The U.S. Declaration Of Independence: Its Foundations As Key For Better U.S.-European Understanding


By Alejandro Chafuen

At most programs I attend in Western Europe there is a lack of diversity. There is adequate country representation but scant ideological differences among speakers. Conspicuously absent are views from most free-market think tanks of the United Kingdom or the United States. An important exception to this takes place at the Estoril Political Forum, which is currently the largest political studies meeting in Portugal.

The EPF has been taking place since 1993, and created incentives for the creation of the Instituto de Estudos Políticos, IEP. IEP is a very active university-based think tank founded by Professor João Carlos Espada at the Portuguese Catholic University UCP, a 50-year-old institution. One of IEP’s goals is to capture and expand some of the human capital discovered during different iterations of this forum, which also serves as the conclusion of a summer university also hosted by UCP.

This year the EPF’s theme was “Patriotism, Cosmopolitanism, and Democracy.” In his opening speech, Dr. Espada used the U.S. Declaration of Independence to describe the interplay of universal versus national principles: “We hold these truths to be self-evident, that all men are created equal, that they are endowed by their Creator with certain unalienable Rights, that among these are Life, Liberty and the pursuit of Happiness.” I highlight all men to stress the universality of the claim. But as other key speakers in the program, such as Bill Galston from the Brookings Institution, and Marc Plattner of the Journal of Democracy correctly pointed out, these universal principles were presented as a foundation for a particular act of national separation of the United States of America from England. The first sentence of the Declaration mentions the existence of “one people to dissolve the political bands which have connected them with another and to assume among the powers of the earth,” and further recognizes that this “separate and equal station” was based on “the Laws of Nature and of Nature’s God.” Paradoxically, Patriots are more prone than Cosmopolitans to use the laws of nature and God as foundations for their policy positions.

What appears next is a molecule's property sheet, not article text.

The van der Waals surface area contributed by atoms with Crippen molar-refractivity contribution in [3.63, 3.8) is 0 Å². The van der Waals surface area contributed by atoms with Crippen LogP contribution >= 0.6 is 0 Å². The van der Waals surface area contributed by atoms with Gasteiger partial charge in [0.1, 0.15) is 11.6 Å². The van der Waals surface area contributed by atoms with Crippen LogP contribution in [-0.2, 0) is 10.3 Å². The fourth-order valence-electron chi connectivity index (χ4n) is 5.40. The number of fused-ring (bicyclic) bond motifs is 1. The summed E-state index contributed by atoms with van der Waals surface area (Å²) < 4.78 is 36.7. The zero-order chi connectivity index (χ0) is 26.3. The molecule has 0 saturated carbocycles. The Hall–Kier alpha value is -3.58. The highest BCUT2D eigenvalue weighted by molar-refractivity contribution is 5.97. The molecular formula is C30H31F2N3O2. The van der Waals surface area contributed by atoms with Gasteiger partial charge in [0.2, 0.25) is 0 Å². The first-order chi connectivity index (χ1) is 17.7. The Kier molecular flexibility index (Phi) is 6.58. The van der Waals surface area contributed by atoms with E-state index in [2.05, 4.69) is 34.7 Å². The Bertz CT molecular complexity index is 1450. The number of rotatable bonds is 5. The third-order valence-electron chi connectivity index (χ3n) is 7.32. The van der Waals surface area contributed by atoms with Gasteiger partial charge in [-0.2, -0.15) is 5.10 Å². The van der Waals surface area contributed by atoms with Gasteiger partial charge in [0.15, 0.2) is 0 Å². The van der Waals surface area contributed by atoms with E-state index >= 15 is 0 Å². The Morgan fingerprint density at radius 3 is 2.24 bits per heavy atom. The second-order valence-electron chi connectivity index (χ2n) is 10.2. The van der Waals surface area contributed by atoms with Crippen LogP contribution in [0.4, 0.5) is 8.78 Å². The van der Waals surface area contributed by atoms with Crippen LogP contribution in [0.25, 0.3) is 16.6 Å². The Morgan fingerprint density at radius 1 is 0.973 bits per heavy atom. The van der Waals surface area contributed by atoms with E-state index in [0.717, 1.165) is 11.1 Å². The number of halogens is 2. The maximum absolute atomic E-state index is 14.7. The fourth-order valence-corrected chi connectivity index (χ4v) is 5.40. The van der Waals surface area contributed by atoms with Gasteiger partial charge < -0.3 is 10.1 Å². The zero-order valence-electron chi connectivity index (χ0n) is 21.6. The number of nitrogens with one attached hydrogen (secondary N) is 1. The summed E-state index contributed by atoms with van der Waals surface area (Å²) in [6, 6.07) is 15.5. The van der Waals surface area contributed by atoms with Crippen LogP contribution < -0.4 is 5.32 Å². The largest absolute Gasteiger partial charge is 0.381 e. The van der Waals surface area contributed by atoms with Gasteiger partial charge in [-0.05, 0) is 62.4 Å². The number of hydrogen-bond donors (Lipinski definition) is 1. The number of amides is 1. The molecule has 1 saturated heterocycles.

The topics addressed at the forum ranged from national security to faith and liberty. Few issues were left uncovered. The true intellectual diversity was accurately described by Dr. Espada: “Conservatives, Christian-democrats, Liberals, Libertarians, Social-democrats and Democratic socialists . . .”.  From Europe, he added, “We have federalists and anti-federalists, europhiles and eurosceptics, ‘Remainers’ and ‘Brexiteers.’” The meeting had no speakers from members of trade associations or grassroots organizations, but it had several presenters who, like David Goodhart, of Policy Exchange (U.K.) and José Manuel Fernandes of Observador Portugal, have made an honest effort to go beyond the academy and political circles to understand the motivations behind many of today’s disruptions.